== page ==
Wed, 21 Nov 2007 04:54:00 +0000Our Community offers so many things to be thankful for...
Sat, 03 Nov 2007 03:22:00 +0000One of Whidbey Island's largest employers, Nichols Brothers Shipyards, closed yesterday. The company had been in business since the mid-1960's and employed about 250 people.
Tue, 30 Oct 2007 03:20:00 +0000What is the right vote on Proposition 1? Waterfront Business and Industry is grumbling about what is not addressed in Prop. 1. Examples include the remaining funding needed to replace or rebuild the Alaskan Way Viaduct and "520". The Viaduct is not addressed as it supposedly is already funded by the last gas tax increase. Obviously, there are countless projects justified to cure our ailing infrastructure. Between significant population growth and lack of investment over the past twenty or so years, we are way behind--like $Billions. When you "blow away the smoke", Prop. 1 leaves a lot undone. What Voters should consider is if this massive plan is the right massive plan. After agreeing to tax themselves as much as $47 Billion over twenty years, will Voters agree to tax themselves more to finish "520"? And what of other unfunded, but needed projects, such as the Seattle Waterfront Seawall. The Seawall was an integral part of the failed waterfront tunnel. Does it still need replacement o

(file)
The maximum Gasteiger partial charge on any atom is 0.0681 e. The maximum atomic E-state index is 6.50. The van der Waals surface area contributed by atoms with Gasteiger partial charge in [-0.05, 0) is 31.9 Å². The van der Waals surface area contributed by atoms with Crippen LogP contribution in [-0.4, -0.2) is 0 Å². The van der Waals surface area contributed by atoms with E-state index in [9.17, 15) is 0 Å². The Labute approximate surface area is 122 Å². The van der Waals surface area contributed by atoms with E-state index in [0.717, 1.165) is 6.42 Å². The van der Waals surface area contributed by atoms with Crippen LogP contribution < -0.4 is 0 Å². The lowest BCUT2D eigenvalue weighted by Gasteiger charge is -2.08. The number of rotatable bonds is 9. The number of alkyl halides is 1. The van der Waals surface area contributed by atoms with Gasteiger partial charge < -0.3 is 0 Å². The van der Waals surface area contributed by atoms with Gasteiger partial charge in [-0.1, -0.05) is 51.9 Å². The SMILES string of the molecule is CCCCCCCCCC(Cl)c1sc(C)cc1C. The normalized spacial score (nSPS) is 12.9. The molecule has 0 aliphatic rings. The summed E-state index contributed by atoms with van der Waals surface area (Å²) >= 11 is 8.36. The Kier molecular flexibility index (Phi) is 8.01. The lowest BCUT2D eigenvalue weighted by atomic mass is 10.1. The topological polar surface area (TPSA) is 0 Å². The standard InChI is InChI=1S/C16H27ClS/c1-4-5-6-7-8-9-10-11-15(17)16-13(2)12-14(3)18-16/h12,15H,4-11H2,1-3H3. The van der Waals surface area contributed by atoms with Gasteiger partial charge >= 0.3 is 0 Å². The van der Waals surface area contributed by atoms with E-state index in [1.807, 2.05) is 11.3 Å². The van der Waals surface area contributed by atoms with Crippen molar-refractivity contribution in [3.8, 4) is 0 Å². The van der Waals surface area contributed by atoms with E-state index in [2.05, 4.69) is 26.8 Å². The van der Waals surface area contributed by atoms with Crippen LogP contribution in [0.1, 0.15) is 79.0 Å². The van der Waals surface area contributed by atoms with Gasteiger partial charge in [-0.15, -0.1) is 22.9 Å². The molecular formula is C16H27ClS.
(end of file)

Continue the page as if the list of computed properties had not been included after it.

Wed, 24 Oct 2007 11:22:00 +0000"Salute to the Sound" was Tuesday evening at the Seattle Aquarium. Hosted by the Puget Soundkeeper Alliance, the event was attended by nearly 250 of Puget Sound's closest friends. Tuesday will be remembered as the revival of summer, with temperatures in the 70's--and it was unseasonably pleasant late into the evening. The venue, the newly remodeled Seattle Aquarium, is spectacular. First of all--the Aquarium features "Window on Washington Waters" which duplicates the Neah Bay/Tatoosh Island area of NW Washington. This new exhibit is state-of-the-art with currents duplicated, spectacular lighting and fascinating specimins. The other new feature is a shoal-surf exhibit--also very interesting and unique. For "Salute to the Sound" the "Window on Washington Waters" room was the main dining room, with the balcony used for excess seating. The Host for the event was the Puget Soundkeeper Alliance (PSA)--an environmental non-profit dedicated to preventing pollution and subsequent damage to Pug